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Review: On the Names of the Goats


- Using archive material as their starting point, Silvia Navarro Martín and Miguel G Morales question the very identity of the Canary Islands, scrutinising the commonly accepted historical account

Review: On the Names of the Goats

Who constructs the history of a given place? In what way does the legacy passed down from one’s predecessors have a bearing on the current reality? And doesn’t the very act of questioning something constitute a new way of commentating on it? All of these questions – and a few more besides – are thrown at the viewer by directors Silvia Navarro Martín and Miguel G Morales, with the invaluable help of editor Ivó Vinuesa (all three of whom wrote the screenplay), in the documentary On the Names of the Goats [+see also:
interview: Miguel G. Morales and Silvi…
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, which had its Spanish premiere at the 61st Zinebi – Bilbao International Documentary and Short Film Festival. It is currently competing in the gathering’s First Film section, a few days before it is also due to get an airing at the 57th Gijón Film Festival, in the Llendes strand. The 63-minute-long film triumphed at the most recent IndieLisboa, which unspooled in May (see the news).

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With a captivating soundtrack composed by Juan Carlos Blancas, which helps the audience to enter a bizarre and, at times, disconcerting headspace in which to watch and listen to the movie, the title of On the Names of the Goats – which features dialogue in Spanish, French and English – refers to the way in which shepherds on the Canary Islands baptise each and every member of their flocks, in that oh-so-human endeavour to classify, define and leave a mark on everything we meet and see. But that attitude, illustrated marvellously by means of an entertaining conversation salvaged from a sound archive, represents the great conflict laid bare in this film – a movie that is most assuredly atypical, unusual and free-spirited in nature, without paying heed to any creative or commercial boundaries or adhering to previously trodden pathways.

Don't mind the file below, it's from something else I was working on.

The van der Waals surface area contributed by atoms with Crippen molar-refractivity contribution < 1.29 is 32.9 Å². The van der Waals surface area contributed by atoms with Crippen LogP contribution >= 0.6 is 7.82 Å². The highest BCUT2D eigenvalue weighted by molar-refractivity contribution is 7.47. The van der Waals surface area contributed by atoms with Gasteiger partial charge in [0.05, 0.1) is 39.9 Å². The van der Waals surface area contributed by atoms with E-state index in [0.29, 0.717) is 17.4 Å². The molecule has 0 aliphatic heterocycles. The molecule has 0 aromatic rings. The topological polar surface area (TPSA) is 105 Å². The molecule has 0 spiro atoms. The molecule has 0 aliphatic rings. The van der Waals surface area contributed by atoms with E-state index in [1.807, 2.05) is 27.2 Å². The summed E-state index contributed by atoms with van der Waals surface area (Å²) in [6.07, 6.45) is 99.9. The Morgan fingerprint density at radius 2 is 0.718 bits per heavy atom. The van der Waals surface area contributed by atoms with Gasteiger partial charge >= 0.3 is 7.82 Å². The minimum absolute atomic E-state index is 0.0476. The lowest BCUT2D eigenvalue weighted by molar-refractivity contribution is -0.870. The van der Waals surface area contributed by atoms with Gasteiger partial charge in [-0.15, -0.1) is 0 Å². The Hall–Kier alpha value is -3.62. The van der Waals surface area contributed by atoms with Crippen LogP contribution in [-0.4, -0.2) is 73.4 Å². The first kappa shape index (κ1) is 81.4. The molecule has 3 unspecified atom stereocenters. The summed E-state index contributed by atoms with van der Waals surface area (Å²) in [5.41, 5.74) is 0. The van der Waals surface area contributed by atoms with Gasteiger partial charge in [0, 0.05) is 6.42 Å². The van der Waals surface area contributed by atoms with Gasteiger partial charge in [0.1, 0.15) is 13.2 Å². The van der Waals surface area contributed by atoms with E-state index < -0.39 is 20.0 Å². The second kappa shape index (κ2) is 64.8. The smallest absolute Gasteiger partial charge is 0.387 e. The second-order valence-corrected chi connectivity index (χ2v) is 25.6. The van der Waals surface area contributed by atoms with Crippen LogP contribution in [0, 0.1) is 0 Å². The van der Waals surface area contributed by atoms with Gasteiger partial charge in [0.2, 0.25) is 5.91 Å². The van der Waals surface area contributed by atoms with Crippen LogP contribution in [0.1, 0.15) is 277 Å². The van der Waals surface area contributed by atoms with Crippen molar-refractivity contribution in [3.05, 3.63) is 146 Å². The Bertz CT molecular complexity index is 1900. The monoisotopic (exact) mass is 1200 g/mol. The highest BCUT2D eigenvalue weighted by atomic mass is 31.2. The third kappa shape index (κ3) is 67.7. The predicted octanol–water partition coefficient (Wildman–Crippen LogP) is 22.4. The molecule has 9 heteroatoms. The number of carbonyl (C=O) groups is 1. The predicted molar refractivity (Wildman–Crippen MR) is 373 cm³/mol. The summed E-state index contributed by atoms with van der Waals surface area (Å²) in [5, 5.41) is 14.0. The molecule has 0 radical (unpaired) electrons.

The filmmakers start off with the figure of Luis Diego Cuscoy, an anthropologist who, in the mid-20th century, carried out an investigation into the nature of the Guanches, the indigenous population of the Canary Islands. Exploring the caves where the natives lived, his camera captured the most remote and mysterious places on Tenerife. From this study arose a hegemonic account of the islands’ origins, which was compounded by the various different discourses that were subsequently imposed by different parties: the authorities (such as Franco’s dictatorship, for example), religion, various conquests and the well-to-do classes, who were the ones who had the financial resources to record and be selective about what exactly was happening. In addition, the directors went off in search of other audiovisual archives, unearthing many that dated from between 1920 and 1970, with which they construct a new reality that is rich in daydreams, suggestions and hints of a time long gone, the complex and convoluted facts of which – perhaps – no one will ever know in their entirety.

This documentary thus plunges us headfirst into a sea of lies, given that there are myriad points of view on, and versions of, the same events. With this movie, the auteurs contemplate, to quote them, “the decolonisation of what we know and what we see”, calling into question the recorded images and sounds themselves. And this seems to be the only way to uncover, or at least begin to seek out, one’s own identity.

On the Names of the Goats was produced by Miguel G Morales. Its distribution has been entrusted to Andreea Patru.

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(Translated from Spanish)

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